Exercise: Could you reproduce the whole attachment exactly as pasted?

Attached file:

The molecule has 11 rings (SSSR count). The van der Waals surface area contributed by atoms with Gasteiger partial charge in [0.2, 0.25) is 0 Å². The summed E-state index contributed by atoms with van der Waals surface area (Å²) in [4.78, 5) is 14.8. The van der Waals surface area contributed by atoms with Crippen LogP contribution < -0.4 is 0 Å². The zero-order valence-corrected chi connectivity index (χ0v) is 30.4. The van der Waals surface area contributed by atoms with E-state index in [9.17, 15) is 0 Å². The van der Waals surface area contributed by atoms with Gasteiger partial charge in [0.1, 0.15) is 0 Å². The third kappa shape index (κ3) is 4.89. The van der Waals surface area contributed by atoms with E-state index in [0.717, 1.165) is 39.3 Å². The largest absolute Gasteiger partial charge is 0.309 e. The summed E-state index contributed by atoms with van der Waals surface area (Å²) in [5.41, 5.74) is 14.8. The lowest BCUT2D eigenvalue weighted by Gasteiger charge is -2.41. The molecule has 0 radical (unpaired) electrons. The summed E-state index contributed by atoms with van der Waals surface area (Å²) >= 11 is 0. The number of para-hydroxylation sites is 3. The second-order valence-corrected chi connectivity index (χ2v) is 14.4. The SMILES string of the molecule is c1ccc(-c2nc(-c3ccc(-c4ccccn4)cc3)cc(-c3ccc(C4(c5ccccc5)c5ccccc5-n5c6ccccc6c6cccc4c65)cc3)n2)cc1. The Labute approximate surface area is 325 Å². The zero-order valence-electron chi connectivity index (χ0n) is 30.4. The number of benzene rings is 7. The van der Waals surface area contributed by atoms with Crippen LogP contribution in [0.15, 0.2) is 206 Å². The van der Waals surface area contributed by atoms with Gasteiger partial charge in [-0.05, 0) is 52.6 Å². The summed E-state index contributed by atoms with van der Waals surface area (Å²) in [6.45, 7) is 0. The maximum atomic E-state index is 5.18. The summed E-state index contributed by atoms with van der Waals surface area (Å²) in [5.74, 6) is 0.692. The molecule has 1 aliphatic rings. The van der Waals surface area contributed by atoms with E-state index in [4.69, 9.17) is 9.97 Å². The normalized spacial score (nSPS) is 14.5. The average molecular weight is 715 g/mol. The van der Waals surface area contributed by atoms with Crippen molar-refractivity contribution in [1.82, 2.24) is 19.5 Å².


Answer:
The molecule has 11 rings (SSSR count). The van der Waals surface area contributed by atoms with Gasteiger partial charge in [0.2, 0.25) is 0 Å². The summed E-state index contributed by atoms with van der Waals surface area (Å²) in [4.78, 5) is 14.8. The van der Waals surface area contributed by atoms with Crippen LogP contribution < -0.4 is 0 Å². The zero-order valence-corrected chi connectivity index (χ0v) is 30.4. The van der Waals surface area contributed by atoms with E-state index in [9.17, 15) is 0 Å². The van der Waals surface area contributed by atoms with Gasteiger partial charge in [0.1, 0.15) is 0 Å². The third kappa shape index (κ3) is 4.89. The van der Waals surface area contributed by atoms with E-state index in [0.717, 1.165) is 39.3 Å². The largest absolute Gasteiger partial charge is 0.309 e. The summed E-state index contributed by atoms with van der Waals surface area (Å²) in [5.41, 5.74) is 14.8. The lowest BCUT2D eigenvalue weighted by Gasteiger charge is -2.41. The molecule has 0 radical (unpaired) electrons. The summed E-state index contributed by atoms with van der Waals surface area (Å²) >= 11 is 0. The number of para-hydroxylation sites is 3. The second-order valence-corrected chi connectivity index (χ2v) is 14.4. The SMILES string of the molecule is c1ccc(-c2nc(-c3ccc(-c4ccccn4)cc3)cc(-c3ccc(C4(c5ccccc5)c5ccccc5-n5c6ccccc6c6cccc4c65)cc3)n2)cc1. The Labute approximate surface area is 325 Å². The zero-order valence-electron chi connectivity index (χ0n) is 30.4. The number of benzene rings is 7. The van der Waals surface area contributed by atoms with Crippen LogP contribution in [0.15, 0.2) is 206 Å². The van der Waals surface area contributed by atoms with Gasteiger partial charge in [-0.05, 0) is 52.6 Å². The summed E-state index contributed by atoms with van der Waals surface area (Å²) in [6.45, 7) is 0. The maximum atomic E-state index is 5.18. The summed E-state index contributed by atoms with van der Waals surface area (Å²) in [5.74, 6) is 0.692. The molecule has 1 aliphatic rings. The van der Waals surface area contributed by atoms with E-state index in [4.69, 9.17) is 9.97 Å². The normalized spacial score (nSPS) is 14.5. The average molecular weight is 715 g/mol. The van der Waals surface area contributed by atoms with Crippen molar-refractivity contribution in [1.82, 2.24) is 19.5 Å².